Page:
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Sensor-enabled smart pill to revolutionise healthcare?

Sensor-enabled smart pill to revolutionise healthcare?

US firm Proteus Biomedical has teamed up Lloyds Pharmacy to bring to market a sensor-enabled pill that can monitor patients' adherence to medication.

The Helius system consists of a sensor patch worn on the body and ingestible event markers (IEM's) that can be taken with pills or incorporated directly into medicines as part of the manufacturing process.

The IEM's are activated by stomach acid and powered like potato batteries, in which two different metals generate a current when inserted into the vegetable.

"Each sensor contains a tiny amount of copper and magnesium," explained Proteus chief executive, Andrew Thompson. "If you swallow one of these devices, you are the potato that creates a voltage, and we use that to power the device that creates the signal."

Once activated, the IEM sends a modulated high frequency electrical signal, using the body as a conduit, to the patch applied to the skin.

The patch also monitors heart rate, respiration and temperature, showing how the patient responds to the medication. Proteus says all of the data collected can then be relayed to a patient's mobile phone and shared with whomever it chooses.

"The most important and basic thing we can monitor is the actual physical use of the medicine," said Thompson. "We have tested the system in hundreds of patients in many different therapeutic areas. It's so far been tested in tuberculosis, mental health, heart failure, hypertension and diabetes."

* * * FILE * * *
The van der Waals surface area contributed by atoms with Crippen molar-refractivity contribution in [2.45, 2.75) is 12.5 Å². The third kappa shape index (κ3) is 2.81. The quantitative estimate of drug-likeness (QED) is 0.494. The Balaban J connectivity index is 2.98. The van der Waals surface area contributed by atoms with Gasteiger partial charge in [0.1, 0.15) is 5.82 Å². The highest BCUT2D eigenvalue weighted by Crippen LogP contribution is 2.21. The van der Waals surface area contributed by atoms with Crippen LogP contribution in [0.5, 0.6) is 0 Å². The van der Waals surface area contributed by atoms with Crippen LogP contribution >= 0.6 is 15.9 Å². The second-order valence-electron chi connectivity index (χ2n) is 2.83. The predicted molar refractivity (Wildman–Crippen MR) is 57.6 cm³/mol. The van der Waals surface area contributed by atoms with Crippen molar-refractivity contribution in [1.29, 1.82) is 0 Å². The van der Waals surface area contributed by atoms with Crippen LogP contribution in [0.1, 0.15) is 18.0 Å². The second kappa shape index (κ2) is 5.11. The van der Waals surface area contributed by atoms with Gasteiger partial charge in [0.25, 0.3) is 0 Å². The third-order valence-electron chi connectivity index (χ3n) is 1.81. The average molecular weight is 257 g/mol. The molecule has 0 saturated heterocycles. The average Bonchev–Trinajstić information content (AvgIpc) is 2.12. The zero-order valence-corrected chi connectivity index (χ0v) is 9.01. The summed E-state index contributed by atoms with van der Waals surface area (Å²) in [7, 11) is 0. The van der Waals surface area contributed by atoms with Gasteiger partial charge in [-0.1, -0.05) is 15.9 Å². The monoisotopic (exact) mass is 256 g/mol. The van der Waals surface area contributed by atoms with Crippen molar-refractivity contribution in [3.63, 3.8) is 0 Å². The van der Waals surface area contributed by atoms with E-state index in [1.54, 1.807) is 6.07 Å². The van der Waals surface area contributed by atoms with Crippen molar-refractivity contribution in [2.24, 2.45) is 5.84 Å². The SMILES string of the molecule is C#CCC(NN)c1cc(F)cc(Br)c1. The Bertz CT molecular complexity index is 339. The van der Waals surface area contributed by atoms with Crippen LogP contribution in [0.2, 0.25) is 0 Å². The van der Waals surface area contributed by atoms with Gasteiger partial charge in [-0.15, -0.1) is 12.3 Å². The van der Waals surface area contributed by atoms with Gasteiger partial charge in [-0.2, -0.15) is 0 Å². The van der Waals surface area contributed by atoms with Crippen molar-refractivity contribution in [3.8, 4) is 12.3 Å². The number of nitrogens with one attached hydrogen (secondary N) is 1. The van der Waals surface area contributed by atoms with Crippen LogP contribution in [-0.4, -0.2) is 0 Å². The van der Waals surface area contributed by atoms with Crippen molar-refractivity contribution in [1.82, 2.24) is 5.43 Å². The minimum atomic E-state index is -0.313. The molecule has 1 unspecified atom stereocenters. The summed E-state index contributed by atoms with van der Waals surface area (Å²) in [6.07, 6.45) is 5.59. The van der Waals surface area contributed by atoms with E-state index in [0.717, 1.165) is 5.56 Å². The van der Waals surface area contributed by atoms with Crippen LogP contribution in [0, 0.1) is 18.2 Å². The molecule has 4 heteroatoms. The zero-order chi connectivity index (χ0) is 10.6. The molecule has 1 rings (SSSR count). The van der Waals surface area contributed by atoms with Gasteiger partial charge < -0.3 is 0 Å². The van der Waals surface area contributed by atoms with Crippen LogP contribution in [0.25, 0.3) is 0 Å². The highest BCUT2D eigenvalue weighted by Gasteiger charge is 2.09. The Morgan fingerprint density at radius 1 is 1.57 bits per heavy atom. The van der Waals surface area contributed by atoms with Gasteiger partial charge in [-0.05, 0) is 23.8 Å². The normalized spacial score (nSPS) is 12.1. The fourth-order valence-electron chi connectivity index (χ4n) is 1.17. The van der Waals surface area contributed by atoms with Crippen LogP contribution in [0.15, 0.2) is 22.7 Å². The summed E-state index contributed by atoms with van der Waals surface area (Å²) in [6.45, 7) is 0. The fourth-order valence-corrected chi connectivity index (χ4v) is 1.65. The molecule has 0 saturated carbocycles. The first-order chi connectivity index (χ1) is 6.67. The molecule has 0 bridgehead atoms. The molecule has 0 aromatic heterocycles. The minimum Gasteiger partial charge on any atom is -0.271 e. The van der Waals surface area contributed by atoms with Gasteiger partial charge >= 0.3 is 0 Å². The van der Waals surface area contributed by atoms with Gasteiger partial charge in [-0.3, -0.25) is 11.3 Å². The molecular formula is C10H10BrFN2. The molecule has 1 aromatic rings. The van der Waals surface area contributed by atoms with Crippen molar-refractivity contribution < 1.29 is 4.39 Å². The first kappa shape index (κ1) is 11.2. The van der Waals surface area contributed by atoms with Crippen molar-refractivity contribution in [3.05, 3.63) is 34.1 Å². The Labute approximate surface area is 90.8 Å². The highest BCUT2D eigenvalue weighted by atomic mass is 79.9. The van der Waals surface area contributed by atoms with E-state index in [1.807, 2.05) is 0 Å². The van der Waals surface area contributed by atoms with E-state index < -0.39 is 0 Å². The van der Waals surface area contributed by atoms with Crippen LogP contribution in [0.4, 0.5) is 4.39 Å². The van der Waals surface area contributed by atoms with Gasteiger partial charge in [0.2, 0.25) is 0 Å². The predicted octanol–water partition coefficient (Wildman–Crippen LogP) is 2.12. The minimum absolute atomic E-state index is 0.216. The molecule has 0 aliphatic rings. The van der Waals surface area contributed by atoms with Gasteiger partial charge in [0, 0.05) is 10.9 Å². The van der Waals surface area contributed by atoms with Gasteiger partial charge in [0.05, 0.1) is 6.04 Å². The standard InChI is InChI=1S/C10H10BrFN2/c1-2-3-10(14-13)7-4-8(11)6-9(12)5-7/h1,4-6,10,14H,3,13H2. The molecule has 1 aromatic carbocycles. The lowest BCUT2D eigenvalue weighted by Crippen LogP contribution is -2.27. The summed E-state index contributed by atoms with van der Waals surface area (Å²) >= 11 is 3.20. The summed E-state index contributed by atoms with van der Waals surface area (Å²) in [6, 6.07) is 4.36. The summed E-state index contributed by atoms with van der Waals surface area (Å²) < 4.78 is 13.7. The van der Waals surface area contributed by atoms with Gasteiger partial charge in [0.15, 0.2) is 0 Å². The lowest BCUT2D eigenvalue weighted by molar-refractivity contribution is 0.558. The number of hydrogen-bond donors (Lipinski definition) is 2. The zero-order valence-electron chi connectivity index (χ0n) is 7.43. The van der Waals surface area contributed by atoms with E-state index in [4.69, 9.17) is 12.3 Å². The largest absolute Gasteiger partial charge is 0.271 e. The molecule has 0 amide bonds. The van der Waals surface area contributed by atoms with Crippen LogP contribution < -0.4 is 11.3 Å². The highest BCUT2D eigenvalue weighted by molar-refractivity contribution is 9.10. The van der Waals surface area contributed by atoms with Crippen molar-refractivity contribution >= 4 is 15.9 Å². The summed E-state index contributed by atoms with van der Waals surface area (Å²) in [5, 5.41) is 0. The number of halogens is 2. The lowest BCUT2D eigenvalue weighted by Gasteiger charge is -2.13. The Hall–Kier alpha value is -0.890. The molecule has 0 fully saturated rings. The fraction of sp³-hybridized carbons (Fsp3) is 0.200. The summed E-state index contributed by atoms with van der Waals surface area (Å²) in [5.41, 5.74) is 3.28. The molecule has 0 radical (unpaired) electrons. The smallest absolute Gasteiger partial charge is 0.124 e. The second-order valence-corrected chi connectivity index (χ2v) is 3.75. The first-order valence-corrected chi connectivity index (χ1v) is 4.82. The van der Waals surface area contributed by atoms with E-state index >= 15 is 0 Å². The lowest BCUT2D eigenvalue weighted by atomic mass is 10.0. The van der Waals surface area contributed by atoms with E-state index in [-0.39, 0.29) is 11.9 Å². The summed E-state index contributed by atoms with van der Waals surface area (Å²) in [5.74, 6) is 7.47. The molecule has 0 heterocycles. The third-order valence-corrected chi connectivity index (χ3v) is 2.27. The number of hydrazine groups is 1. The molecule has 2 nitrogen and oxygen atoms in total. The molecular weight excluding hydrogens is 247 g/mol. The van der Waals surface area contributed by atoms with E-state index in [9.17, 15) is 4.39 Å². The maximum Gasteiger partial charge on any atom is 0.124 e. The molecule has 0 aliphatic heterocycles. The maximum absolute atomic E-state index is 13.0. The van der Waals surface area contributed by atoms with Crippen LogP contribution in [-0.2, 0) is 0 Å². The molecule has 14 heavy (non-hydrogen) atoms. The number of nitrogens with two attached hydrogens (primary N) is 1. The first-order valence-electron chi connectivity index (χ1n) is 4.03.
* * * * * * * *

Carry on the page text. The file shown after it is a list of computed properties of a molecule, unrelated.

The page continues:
While a number of companies have looked at putting technologies on pills for sensing inside the body, Thompson says the Helius system offers superior sensor functionality because of its small size.

Lloyds Pharmacy healthcare services director, Steve Gray, is also excited about the possibilities the technology offers. "There is a huge problem with medicines not being taken correctly," he noted. "The Helius system is an exciting development which takes our current medication adherence offering to a whole new level."

Lloyds is planning to introduce the new system in some of its stores this September. "The goal," concluded Thompson, "is a fully integrated system that creates an information product that helps patients and their families with the demands of complex pharmacy."

Laura Hopperton

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